Man Sings To Turkeys, Turkeys Gobble Back

Host Rachel Martin speaks with Jim Nollman about his recording of playing music with and to animals, and one very appropriate recording for this Thanksgiving weekend. In 1973, Nollman gathered a group of turkeys together and sang Froggie Went A-Courting to them. The group started to, sort of, gobble along to the beat.

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RACHEL MARTIN, HOST:

This is WEEKEND EDITION from NPR News. I'm Rachel Martin. And it's time now for music.

JIM NOLLMAN: (Singing) Froggie went a-courtin' and he did ride, a-huh, a-huh...

(SOUNDBITE OF TURKEYS GOBBLING)

MARTIN: ...or at least a kind of music that's especially appropriate for this holiday weekend. We heard about it from The Atlantic magazine. And that voice you hear on this recording, the man with the microphone in the middle of a crowd of turkeys, is Jim Nollman. It's a recording made in the early 1970s. And to help us explain exactly what's happening here, Jim Nollman is on the line from his home in the San Juan Island in Washington state. Hi, Jim.

NOLLMAN: Hi. How are you, Rachel?

MARTIN: Doing well. OK. So, explain, what is that sound that we're hearing right now?

NOLLMAN: I'm sitting in the center of a group of 300 tom turkeys and I am singing a Scottish folk song, "Froggie Went A-Courtin'" and I'm accenting the refrain because I had learned previously by doing some experiments that a loud sound at a higher pitch would get turkeys to gobble almost 100 percent of the time. (Singing) Uncle Rat...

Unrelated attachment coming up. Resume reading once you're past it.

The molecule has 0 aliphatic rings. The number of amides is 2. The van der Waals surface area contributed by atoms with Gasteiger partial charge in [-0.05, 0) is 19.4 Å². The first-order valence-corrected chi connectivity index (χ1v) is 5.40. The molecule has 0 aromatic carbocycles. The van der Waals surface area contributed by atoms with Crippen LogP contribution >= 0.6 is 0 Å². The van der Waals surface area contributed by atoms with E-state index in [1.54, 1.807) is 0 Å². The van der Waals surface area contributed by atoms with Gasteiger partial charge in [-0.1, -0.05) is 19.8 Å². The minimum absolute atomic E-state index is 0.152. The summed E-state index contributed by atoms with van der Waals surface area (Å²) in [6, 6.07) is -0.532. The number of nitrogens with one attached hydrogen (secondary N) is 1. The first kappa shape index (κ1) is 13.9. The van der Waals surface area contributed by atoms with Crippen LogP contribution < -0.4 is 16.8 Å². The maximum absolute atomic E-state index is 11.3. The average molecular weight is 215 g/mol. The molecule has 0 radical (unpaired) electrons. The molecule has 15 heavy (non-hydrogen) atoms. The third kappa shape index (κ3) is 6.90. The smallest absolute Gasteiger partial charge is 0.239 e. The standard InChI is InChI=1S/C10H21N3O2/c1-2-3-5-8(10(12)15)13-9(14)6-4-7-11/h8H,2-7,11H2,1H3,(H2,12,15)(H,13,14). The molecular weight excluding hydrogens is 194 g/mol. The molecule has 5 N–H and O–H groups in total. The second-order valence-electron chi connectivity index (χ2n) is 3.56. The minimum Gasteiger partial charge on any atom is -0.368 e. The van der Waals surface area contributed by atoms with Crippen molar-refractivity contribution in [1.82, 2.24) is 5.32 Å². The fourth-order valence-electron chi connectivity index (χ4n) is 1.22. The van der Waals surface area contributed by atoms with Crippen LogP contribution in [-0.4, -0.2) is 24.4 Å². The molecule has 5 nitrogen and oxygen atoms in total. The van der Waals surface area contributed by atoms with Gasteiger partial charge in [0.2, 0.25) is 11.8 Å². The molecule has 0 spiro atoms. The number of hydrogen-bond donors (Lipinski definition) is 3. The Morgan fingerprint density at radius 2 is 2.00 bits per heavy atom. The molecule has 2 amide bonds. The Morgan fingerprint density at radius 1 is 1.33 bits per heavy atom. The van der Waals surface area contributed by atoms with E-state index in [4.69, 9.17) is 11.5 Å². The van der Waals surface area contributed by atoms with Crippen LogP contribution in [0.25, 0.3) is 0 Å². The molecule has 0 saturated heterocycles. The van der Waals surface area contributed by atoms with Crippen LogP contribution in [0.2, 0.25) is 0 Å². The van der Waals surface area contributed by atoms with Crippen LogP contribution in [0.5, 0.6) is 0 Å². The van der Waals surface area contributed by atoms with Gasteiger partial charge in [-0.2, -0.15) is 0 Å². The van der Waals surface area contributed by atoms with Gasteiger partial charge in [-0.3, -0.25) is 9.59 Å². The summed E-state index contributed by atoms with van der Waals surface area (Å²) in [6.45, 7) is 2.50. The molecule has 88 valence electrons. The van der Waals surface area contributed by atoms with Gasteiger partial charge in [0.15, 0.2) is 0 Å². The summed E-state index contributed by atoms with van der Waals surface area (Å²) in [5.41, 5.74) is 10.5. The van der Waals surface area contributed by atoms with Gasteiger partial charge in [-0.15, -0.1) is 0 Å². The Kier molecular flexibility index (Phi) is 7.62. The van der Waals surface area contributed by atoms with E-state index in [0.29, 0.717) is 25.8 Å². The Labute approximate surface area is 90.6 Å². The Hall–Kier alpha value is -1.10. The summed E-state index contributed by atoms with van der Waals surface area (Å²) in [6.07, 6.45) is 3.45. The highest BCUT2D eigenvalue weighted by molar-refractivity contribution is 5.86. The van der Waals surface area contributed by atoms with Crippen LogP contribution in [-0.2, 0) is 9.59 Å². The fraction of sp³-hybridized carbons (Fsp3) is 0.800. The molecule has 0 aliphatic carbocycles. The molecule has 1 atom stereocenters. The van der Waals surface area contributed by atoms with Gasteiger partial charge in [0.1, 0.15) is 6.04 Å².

(SOUNDBITE OF TURKEYS GOBBLING)

NOLLMAN: (Singing) ...laughed and shook his fat sides, uh-huh. (gobbling) Uncle Rat laughed, shook his big fat sides to think his niece would be a bride, uh-huh...

MARTIN: Help us imagine what this looked like. I mean, you're standing there in the middle of a group of 300 turkeys. How are they responding to you?

NOLLMAN: I knew a little that they're going to gobble but I didn't really know a lot about it. And I sat down in the dirt. It was dry - I remember that. I mean, please understand this is 40 years ago. And I'm a kid. I mean, I'm in my early 20s and I'm a musician looking for something to hang a career on. And I had chosen this Scottish folk song because I could sing it for hours. There was so many verses to it. And I specifically chose it because it was the Walt Disney version of nature, where the frog wears the uniform and the raccoon makes the wedding gown. It was a statement of irony, and it was coming out of avant-garde music of the time, the John Cage kind of phenomenon of modernism. (Singing) Well, Uncle Rat gave his consent, uh-huh...

(SOUNDBITE OF TURKEYS GOBBLING)

NOLLMAN: One thing that really surprised me that I had no way of knowing is - so the turkeys made a big circle around me and I'm in the bulls-eye. And the turkeys next to me would start to gobble and it would gradually go towards the back of the circle. And then it would do the strangest thing - it would come back into the middle again. And so it wasn't entirely like it was just a reaction to a loud sound. There was something else going on, which to this day I can't tell you what it was. (Singing) Who comes in, but one bumblebee...

(SOUNDBITE OF TURKEYS GOBBLING)

NOLLMAN: (Singing) Dance the jig with a two-legged flea, uh-huh.

(SOUNDBITE OF TURKEYS GOBBLING)

NOLLMAN: You know, I've done this music over the years with many different kinds of animals, and the key thing that keeps me going is just to feel like I'm sort of a representative of the human race trying to elicit some kind of a greeting with these animals. And the turkeys, they give me that.

(SOUNDBITE OF TURKEYS GOBBLING)

MARTIN: That's Jim Nollman. He is the founder of the nonprofit Interspecies. He is also a musician. And that is his version of "Froggie Went A-Courtin'," featuring 300 turkeys. Jim, thanks so much.

NOLLMAN: Thank you, Rachel.

(SOUNDBITE OF TURKEYS GOBBLING)

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